10-23-73 The Genesis of Today’s Supreme Court Nomination Fight

With news yesterday (July 9, 2018) that President Donald Trump had nominated Judge Brett Kavanaugh to replace Justice Anthony Kennedy on the U.S. Supreme Court all hell broke loose.

Democrats held rallies outside the Supreme Court building and elsewhere in the country decrying the choice and vowing to give it “the fight of our lives” to stop Kavanaugh’s confirmation. Senator Richard Durbin even said on one of the Sunday TV News talk shows that sitting Senators ought to be willing to sacrifice their re-election in this year’s mid-terms in order to stop another Republican President’s nomination to the highest court in the land.

All this tumult might have some wondering, why is it like this? And, has it always been this way? There is no question the political divide in this country is wide and virulent. Democrats HATE President Trump and everything he says and does. And by extension they hate Republicans and all that they stand for. Many Republicans hate Democrats…but mostly, I think, they feel sorry for them. And I have to admit many Conservatives just think of Liberal Democrats as stupid. Prior to Trump the President Democrats loved to hate the most was Richard Nixon, whose responsible for today’s mess.

However, while we’ve always had political divides in this country and at times they’ve been extreme…just see the 60s…both the 18 and 19…60s…the process of nominating and confirming a Supreme Court Justice used to be done rather quietly and respectfully. It changed because of what happened on October 20, 1973. 

For those not old enough, educated enough, or interested enough, October 20, 1973 is an historic date and one of the darkest days (nights) in United States history. It would become known as “The Saturday Night Massacre”That was the night that our Constitutional Government was walking on the edge of a sword and nearly collapsed. It was the night President Richard Nixon tried to save his ass from impeachment and possible criminal prosecution by having Special Prosecutor Archibald Cox fired for continuing to look into Watergate.

So, you ask, what does Watergate and the Saturday Night Massacre have to do with today’s Cat and Dog fight over a Supreme Court nomination. It changed everything and established an excuse for the political retribution that continues to this day.

You see, Nixon knew he was guilty as hell of covering up his association with the Watergate burglars and for 1 year had been slowly squeezed into a position where that guilt would inevitably be revealed. He knew Cox was a no-nonsense investigator who eventually would find out Nixon’s culpability. So Nixon did what he thought he could get away with. He ordered Attorney General Elliott Richardson to fire Cox. Richardson refused. And quit on the spot. Not deterred, Nixon then asked the Deputy Attorney General William Ruckelshaus to do the dirty deed. Ruckelshaus, likewise, refused and resigned.

With the top two administrators of the Department of Justice now defying the President and out of jobs…the third person on the tree of authority in the DOJ was the Solicitor General. At that time that person was Robert H. Bork. Bork felt it was within the President’s authority to fire Cox. So he carried out Nixon’s order and gave Cox the ax. It was also rumored that Nixon promised Bork a Supreme Court nomination if he would carry out his order.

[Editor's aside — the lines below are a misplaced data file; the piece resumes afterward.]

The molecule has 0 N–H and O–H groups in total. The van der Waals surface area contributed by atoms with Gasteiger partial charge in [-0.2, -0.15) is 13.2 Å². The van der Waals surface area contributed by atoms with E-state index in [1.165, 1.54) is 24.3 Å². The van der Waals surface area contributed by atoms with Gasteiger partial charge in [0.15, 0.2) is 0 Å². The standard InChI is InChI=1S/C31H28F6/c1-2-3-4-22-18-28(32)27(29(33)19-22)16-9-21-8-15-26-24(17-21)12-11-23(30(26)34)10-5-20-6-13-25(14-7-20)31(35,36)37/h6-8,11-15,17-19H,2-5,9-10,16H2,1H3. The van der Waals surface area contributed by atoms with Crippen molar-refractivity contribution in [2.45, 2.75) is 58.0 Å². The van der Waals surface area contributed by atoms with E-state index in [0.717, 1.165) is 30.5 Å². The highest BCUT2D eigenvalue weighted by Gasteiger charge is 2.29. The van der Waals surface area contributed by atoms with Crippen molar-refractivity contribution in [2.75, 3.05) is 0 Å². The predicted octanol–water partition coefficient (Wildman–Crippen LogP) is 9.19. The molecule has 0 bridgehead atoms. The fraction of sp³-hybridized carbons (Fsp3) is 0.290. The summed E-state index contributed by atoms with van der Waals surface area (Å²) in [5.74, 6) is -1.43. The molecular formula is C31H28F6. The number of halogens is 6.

Well, as history tells us Nixon resigned from office the following August and that rumored Supreme Court nomination for Bork never came. That is…it never came from Nixon. Fast forward 14 years to July 1987. President Ronald Reagan tabs Bork for the high court. That’s when all hell broke loose for the first time…in a Supreme Court nomination fight…that is.

Democrats had a looooong memory. Like an elephant (as opposed to a jack-ass) they remember that Bork was the one who executed Nixon’s order to try to end the Watergate investigation. They hated Nixon. And for Bork to acquiesce to Nixon’s order made Bork public enemy number 1. Add to that the rumor that Bork was promised a Supreme Court nomination and Democrats were all fired up to stop him.

It mattered not that Bork was thought to have an extraordinary legal mind, and before and since the Saturday Night Massacre had established an overwhelmingly credible resume. This was about political retribution. Bork lost his confirmation in the Democrat controlled Senate 42-58. And in so doing a precedent was set. Through political vendettas, scorched earth, character assassination and political pressure Supreme Court nominees of a President could be stopped by the opposing party.

Democrats tried it again 4 years later when George H.W. Bush nominated Clarence Thomas. The Anita Hill sexual harassment charges dominating the process. But Thomas’ 52-48 confirmation vote was the closest in over 100 years. And the vote was strictly along party lines. Though it is worth noting that 11 Democrats voted in favor of confirmation. Only 2 Republicans voted against.

113 men and woman have sat on the Supreme Court. Only 12 have been nominated and rejected by the Senate. None since Bork. Others have been nominated and then withdrawn…in some cases due to a presumed Senate rejection. But none created the political fire that Bork created or established the precedent we all suffer through today.

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